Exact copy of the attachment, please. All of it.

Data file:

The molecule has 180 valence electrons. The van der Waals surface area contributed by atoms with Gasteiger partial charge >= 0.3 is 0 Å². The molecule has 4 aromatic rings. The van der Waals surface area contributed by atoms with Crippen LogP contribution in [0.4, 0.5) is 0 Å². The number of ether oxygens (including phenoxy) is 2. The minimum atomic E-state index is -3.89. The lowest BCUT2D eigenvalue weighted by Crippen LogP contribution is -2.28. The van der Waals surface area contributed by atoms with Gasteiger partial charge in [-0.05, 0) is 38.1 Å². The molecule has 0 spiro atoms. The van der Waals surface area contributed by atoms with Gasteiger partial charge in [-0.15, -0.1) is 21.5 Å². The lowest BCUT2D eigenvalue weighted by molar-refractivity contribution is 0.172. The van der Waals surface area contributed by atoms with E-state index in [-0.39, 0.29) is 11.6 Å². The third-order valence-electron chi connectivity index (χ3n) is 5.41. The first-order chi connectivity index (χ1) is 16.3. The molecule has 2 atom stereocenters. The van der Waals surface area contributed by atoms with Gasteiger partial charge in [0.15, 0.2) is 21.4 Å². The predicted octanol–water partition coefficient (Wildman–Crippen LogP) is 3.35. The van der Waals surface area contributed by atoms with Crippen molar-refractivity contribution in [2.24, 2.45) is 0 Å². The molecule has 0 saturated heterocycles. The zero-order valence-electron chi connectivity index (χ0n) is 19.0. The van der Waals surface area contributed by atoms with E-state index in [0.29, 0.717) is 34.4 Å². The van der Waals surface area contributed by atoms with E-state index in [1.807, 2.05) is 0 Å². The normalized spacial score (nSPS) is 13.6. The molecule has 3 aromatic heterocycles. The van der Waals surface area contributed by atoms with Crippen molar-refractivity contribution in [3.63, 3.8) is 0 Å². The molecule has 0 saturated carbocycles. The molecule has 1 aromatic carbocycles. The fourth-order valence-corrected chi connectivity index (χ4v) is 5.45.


The molecule has 180 valence electrons. The van der Waals surface area contributed by atoms with Gasteiger partial charge >= 0.3 is 0 Å². The molecule has 4 aromatic rings. The van der Waals surface area contributed by atoms with Crippen LogP contribution in [0.4, 0.5) is 0 Å². The number of ether oxygens (including phenoxy) is 2. The minimum atomic E-state index is -3.89. The lowest BCUT2D eigenvalue weighted by Crippen LogP contribution is -2.28. The van der Waals surface area contributed by atoms with Gasteiger partial charge in [-0.05, 0) is 38.1 Å². The molecule has 0 spiro atoms. The van der Waals surface area contributed by atoms with Gasteiger partial charge in [-0.15, -0.1) is 21.5 Å². The lowest BCUT2D eigenvalue weighted by molar-refractivity contribution is 0.172. The van der Waals surface area contributed by atoms with E-state index in [-0.39, 0.29) is 11.6 Å². The third-order valence-electron chi connectivity index (χ3n) is 5.41. The first-order chi connectivity index (χ1) is 16.3. The molecule has 2 atom stereocenters. The van der Waals surface area contributed by atoms with Gasteiger partial charge in [0.15, 0.2) is 21.4 Å². The predicted octanol–water partition coefficient (Wildman–Crippen LogP) is 3.35. The van der Waals surface area contributed by atoms with Crippen molar-refractivity contribution in [2.24, 2.45) is 0 Å². The molecule has 0 saturated heterocycles. The zero-order valence-electron chi connectivity index (χ0n) is 19.0. The van der Waals surface area contributed by atoms with E-state index in [0.29, 0.717) is 34.4 Å². The van der Waals surface area contributed by atoms with E-state index in [1.807, 2.05) is 0 Å². The normalized spacial score (nSPS) is 13.6. The molecule has 3 aromatic heterocycles. The van der Waals surface area contributed by atoms with Crippen molar-refractivity contribution in [3.63, 3.8) is 0 Å². The molecule has 0 saturated carbocycles. The molecule has 1 aromatic carbocycles. The fourth-order valence-corrected chi connectivity index (χ4v) is 5.45.